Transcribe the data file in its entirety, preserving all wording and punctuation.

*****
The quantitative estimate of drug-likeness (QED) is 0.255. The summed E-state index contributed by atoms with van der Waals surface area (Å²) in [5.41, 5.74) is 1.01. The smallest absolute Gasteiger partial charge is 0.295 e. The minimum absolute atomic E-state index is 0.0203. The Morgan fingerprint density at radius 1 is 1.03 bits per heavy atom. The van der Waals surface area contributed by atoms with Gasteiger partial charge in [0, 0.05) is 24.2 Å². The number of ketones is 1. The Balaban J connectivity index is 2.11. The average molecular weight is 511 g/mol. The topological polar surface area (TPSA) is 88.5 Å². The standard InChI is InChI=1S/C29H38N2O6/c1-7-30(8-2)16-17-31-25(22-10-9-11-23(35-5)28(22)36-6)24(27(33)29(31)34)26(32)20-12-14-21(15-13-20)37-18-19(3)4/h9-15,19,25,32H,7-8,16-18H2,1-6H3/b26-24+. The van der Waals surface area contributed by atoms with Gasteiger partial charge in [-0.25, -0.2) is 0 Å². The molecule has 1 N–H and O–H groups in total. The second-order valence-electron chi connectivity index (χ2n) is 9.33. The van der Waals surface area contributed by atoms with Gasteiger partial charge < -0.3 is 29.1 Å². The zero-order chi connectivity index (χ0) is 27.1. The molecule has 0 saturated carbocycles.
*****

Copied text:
The quantitative estimate of drug-likeness (QED) is 0.255. The summed E-state index contributed by atoms with van der Waals surface area (Å²) in [5.41, 5.74) is 1.01. The smallest absolute Gasteiger partial charge is 0.295 e. The minimum absolute atomic E-state index is 0.0203. The Morgan fingerprint density at radius 1 is 1.03 bits per heavy atom. The van der Waals surface area contributed by atoms with Gasteiger partial charge in [0, 0.05) is 24.2 Å². The number of ketones is 1. The Balaban J connectivity index is 2.11. The average molecular weight is 511 g/mol. The topological polar surface area (TPSA) is 88.5 Å². The standard InChI is InChI=1S/C29H38N2O6/c1-7-30(8-2)16-17-31-25(22-10-9-11-23(35-5)28(22)36-6)24(27(33)29(31)34)26(32)20-12-14-21(15-13-20)37-18-19(3)4/h9-15,19,25,32H,7-8,16-18H2,1-6H3/b26-24+. The van der Waals surface area contributed by atoms with Gasteiger partial charge in [-0.25, -0.2) is 0 Å². The molecule has 1 N–H and O–H groups in total. The second-order valence-electron chi connectivity index (χ2n) is 9.33. The van der Waals surface area contributed by atoms with Gasteiger partial charge < -0.3 is 29.1 Å². The zero-order chi connectivity index (χ0) is 27.1. The molecule has 0 saturated carbocycles.